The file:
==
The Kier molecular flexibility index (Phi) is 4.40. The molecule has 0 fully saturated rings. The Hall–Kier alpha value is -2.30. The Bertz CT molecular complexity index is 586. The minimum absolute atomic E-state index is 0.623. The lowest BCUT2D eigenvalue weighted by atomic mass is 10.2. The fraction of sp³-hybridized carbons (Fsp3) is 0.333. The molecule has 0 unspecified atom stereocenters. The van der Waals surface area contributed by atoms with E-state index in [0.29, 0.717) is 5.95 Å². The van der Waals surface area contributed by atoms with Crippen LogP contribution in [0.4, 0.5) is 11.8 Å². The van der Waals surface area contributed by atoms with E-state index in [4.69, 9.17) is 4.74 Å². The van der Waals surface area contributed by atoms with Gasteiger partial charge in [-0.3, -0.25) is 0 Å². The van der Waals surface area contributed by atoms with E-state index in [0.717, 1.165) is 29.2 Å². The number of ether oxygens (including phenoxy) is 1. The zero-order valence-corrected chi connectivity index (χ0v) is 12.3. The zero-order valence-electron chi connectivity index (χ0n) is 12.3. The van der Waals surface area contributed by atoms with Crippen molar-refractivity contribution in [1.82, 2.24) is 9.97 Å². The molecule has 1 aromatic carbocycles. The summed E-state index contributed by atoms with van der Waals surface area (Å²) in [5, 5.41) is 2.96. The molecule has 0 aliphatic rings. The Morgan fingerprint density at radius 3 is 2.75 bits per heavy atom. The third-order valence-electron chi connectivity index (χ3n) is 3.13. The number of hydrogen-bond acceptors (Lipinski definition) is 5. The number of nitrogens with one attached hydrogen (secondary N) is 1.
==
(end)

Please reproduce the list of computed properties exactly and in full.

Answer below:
The Kier molecular flexibility index (Phi) is 4.40. The molecule has 0 fully saturated rings. The Hall–Kier alpha value is -2.30. The Bertz CT molecular complexity index is 586. The minimum absolute atomic E-state index is 0.623. The lowest BCUT2D eigenvalue weighted by atomic mass is 10.2. The fraction of sp³-hybridized carbons (Fsp3) is 0.333. The molecule has 0 unspecified atom stereocenters. The van der Waals surface area contributed by atoms with E-state index in [0.29, 0.717) is 5.95 Å². The van der Waals surface area contributed by atoms with Crippen LogP contribution in [0.4, 0.5) is 11.8 Å². The van der Waals surface area contributed by atoms with E-state index in [4.69, 9.17) is 4.74 Å². The van der Waals surface area contributed by atoms with Gasteiger partial charge in [-0.3, -0.25) is 0 Å². The van der Waals surface area contributed by atoms with E-state index in [0.717, 1.165) is 29.2 Å². The number of ether oxygens (including phenoxy) is 1. The zero-order valence-corrected chi connectivity index (χ0v) is 12.3. The zero-order valence-electron chi connectivity index (χ0n) is 12.3. The van der Waals surface area contributed by atoms with Crippen molar-refractivity contribution in [1.82, 2.24) is 9.97 Å². The molecule has 1 aromatic carbocycles. The summed E-state index contributed by atoms with van der Waals surface area (Å²) in [5, 5.41) is 2.96. The molecule has 0 aliphatic rings. The Morgan fingerprint density at radius 3 is 2.75 bits per heavy atom. The third-order valence-electron chi connectivity index (χ3n) is 3.13. The number of hydrogen-bond acceptors (Lipinski definition) is 5. The number of nitrogens with one attached hydrogen (secondary N) is 1.